Over the last few weeks, I have cringed every single time I have seen a movie trailer, interview, promotional material or review for the recently released movie: Suicide Squad.
I’ll be honest, I really have no idea what the movie is about other than it seems to have some comic book villains and Will Smith is one of the stars. I love Will Smith and I’m sure the movie will do really well at the box office.
Maybe if I was familiar with these characters and the plot the title wouldn’t bother me so much.
Probably not though.
It’ll probably be one of those words that just really bothers me the rest of my life.
It has affected too many of our family members.
I will probably always cringe when I hear the word: suicide.
But, I won’t stop saying the word.
I won’t stop fighting or fundraising or learning or sharing or walking in an attempt to prevent suicide.
And, our team, our squad, is back again this year…
We are the Anti-Suicide Squad and we are BADASS.
We are Choosing Grace.
For more information on how you can join us in Chicago on October 15th and/or donate (we have a long way to reach our goal!), please click on this link: http://afsp.donordrive.com/index.cfm?fuseaction=donorDrive.team&teamID=104761 or visit http://www.chicagowalk.org and enter “Choosing Grace” to find our team.
#206. Sent a thank you to a friend to thank her for a very thoughtful and generous gift.
#205. Asked manager to turn down volume when everyone in the theater was plugging the ears from deafening sound. She was so nice about it and checked in on us afterwards.
For my close friends and family who know me by my potty mouth…it’s NOT that “s” word. Although one day, I’d love to write about all of the benefits (at least in my case) of using four-letter-words. :o) This word has seven letters and, just like many four-letter-words, it’s part of my every day vocabulary.
The “s” word is SUICIDE.
I used to cringe every single time I heard that word. It was usually delivered in hushed tones, a whisper almost, like a deep, dark secret. That’s not to say that the word doesn’t bother me – it does. But it’s different now.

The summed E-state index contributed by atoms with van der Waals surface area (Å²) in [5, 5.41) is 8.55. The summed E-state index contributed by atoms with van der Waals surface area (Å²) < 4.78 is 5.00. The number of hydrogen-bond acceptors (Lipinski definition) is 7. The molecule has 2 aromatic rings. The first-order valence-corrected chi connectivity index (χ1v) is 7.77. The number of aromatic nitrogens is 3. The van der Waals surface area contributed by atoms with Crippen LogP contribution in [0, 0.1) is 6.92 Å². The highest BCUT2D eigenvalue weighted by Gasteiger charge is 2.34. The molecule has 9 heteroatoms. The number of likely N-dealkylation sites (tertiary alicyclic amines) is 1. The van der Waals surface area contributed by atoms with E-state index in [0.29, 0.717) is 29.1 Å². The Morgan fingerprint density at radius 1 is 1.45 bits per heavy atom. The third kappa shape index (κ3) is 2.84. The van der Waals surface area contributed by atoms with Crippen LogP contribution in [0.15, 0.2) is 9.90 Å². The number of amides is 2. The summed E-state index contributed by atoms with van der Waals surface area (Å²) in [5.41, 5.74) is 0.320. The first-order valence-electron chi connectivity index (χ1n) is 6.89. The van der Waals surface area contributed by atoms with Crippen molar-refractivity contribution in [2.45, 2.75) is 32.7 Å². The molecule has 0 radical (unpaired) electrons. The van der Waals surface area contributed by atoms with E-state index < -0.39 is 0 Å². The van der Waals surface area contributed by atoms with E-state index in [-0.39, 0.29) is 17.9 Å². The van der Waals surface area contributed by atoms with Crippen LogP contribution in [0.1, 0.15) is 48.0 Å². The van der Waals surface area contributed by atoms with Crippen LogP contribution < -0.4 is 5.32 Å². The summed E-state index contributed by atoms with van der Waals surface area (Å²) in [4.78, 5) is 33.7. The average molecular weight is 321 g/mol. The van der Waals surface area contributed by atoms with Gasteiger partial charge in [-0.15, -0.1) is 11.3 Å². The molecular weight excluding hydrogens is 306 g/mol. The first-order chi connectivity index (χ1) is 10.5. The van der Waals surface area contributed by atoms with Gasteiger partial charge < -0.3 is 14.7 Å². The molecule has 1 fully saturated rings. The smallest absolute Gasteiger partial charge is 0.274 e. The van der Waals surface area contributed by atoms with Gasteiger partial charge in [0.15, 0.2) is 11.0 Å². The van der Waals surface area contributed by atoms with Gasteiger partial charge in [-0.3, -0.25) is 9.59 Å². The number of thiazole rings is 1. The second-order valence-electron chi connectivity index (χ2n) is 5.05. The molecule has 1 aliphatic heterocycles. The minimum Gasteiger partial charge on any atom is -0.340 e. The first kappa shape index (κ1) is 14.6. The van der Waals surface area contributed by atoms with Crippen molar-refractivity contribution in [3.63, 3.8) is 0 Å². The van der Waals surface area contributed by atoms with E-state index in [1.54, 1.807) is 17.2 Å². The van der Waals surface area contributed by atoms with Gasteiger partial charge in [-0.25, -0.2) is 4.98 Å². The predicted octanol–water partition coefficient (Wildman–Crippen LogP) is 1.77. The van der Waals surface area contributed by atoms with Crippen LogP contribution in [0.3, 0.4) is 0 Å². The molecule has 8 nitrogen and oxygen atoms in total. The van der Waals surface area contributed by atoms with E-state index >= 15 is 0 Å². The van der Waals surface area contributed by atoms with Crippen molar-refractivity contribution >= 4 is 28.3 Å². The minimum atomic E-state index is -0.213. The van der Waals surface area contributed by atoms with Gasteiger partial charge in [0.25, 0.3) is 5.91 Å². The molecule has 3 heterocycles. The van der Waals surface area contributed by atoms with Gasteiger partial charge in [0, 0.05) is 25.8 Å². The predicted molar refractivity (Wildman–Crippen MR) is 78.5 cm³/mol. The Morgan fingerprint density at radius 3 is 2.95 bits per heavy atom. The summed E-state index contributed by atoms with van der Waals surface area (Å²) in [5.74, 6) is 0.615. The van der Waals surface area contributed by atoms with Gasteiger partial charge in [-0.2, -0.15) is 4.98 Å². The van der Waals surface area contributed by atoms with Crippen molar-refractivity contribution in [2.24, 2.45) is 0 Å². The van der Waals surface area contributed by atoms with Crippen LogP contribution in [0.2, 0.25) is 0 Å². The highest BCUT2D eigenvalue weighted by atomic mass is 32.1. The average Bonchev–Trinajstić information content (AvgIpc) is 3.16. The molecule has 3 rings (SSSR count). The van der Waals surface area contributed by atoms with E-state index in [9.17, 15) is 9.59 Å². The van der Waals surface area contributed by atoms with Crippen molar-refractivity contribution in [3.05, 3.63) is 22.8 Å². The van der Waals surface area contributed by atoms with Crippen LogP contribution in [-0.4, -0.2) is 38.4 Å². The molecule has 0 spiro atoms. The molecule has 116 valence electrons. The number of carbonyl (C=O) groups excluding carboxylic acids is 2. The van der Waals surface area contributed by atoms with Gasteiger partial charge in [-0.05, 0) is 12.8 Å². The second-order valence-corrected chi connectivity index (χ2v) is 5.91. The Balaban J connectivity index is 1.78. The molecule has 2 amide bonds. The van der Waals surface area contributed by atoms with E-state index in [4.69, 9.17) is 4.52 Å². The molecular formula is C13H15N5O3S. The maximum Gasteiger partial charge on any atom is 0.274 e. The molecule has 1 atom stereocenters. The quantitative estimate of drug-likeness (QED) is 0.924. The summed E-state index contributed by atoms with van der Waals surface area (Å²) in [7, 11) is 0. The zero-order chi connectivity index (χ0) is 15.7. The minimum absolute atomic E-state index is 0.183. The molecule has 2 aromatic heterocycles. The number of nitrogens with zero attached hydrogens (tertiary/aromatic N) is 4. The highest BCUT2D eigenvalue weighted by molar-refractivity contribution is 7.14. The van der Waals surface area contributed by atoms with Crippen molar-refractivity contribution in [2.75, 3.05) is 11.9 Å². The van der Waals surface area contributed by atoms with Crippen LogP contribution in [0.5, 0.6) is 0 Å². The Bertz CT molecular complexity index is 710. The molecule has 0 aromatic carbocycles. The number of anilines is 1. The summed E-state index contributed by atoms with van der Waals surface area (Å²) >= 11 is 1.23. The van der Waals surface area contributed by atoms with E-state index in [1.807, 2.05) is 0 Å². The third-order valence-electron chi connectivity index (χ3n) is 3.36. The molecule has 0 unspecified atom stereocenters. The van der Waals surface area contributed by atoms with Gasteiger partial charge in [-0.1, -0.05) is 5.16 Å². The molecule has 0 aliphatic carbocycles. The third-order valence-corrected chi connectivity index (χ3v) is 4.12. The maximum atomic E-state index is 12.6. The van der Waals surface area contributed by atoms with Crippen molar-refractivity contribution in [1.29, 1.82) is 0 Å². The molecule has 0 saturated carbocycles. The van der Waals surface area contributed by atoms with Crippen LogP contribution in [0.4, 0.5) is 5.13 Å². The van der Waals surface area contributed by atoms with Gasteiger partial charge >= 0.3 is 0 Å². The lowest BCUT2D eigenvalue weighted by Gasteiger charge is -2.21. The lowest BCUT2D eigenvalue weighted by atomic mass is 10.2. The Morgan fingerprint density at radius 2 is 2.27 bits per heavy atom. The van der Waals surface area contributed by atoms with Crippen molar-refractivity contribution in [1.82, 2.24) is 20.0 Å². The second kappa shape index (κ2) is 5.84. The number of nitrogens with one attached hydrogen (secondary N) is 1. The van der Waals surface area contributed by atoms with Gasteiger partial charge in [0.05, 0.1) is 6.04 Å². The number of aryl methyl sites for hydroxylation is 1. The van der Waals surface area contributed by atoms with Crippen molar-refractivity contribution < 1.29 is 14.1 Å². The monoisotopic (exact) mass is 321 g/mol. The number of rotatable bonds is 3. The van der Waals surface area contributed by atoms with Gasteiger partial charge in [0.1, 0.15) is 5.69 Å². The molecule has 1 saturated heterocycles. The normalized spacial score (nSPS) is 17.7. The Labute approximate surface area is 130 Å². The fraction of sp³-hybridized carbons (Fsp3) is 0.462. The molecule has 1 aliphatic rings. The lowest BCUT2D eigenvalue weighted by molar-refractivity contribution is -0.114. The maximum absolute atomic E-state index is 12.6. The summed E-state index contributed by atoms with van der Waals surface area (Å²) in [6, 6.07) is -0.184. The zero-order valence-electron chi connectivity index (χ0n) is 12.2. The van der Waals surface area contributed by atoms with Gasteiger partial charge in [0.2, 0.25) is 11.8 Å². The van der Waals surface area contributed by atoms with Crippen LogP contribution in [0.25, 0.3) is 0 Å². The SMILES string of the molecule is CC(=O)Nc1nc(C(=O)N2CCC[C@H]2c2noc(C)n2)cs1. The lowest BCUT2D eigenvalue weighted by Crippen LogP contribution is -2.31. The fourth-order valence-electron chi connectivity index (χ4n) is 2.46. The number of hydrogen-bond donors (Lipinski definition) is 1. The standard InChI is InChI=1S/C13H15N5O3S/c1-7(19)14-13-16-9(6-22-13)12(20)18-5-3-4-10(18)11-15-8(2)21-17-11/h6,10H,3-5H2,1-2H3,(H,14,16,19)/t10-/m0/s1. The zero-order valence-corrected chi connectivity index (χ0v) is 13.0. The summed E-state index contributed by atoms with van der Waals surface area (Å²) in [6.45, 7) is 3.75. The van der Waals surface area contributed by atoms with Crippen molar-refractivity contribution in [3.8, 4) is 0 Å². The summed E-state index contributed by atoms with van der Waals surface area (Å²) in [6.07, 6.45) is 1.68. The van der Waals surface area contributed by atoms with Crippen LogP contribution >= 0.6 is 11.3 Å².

While we still have a long way to go with suicide awareness, prevention, education and advocacy, we are making significant progress by saying the word out loud. By taking away the shame often associated with the word itself, we are opening up a whole new dialogue that just didn’t exist when I first encountered it back ’93-94 when my brother died by suicide.
Some of the most powerful dialogue comes from people who have survived a suicide attempt. These individuals can describe in vivid and heartbreaking detail what they were feeling just before their attempts. These accounts provide critical information for physicians, psychologists, researchers, families, friends, etc., so that they (we) can not only assist the person in pain, but also analyze the details and make new recommendations and discoveries for mental health and suicide prevention.
I feel honored to have been put in touch with one such person. A survivor. Her name is Sara and she is this year’s Mrs. Montana International. Her platform is H.O.P.E. for Suicide Prevention and she is raising funds for the AFSP|American Foundation for Suicide Prevention. On May 21st, she is running a half marathon and calling it “Running for Angels” as she will be wearing the names of friends, family and complete strangers who have died by suicide. I have asked her to add Brian, John and Patrick’s names to her list.
I am so grateful for people like Sara.
You can click on the following link to see her page and all of her courageous efforts: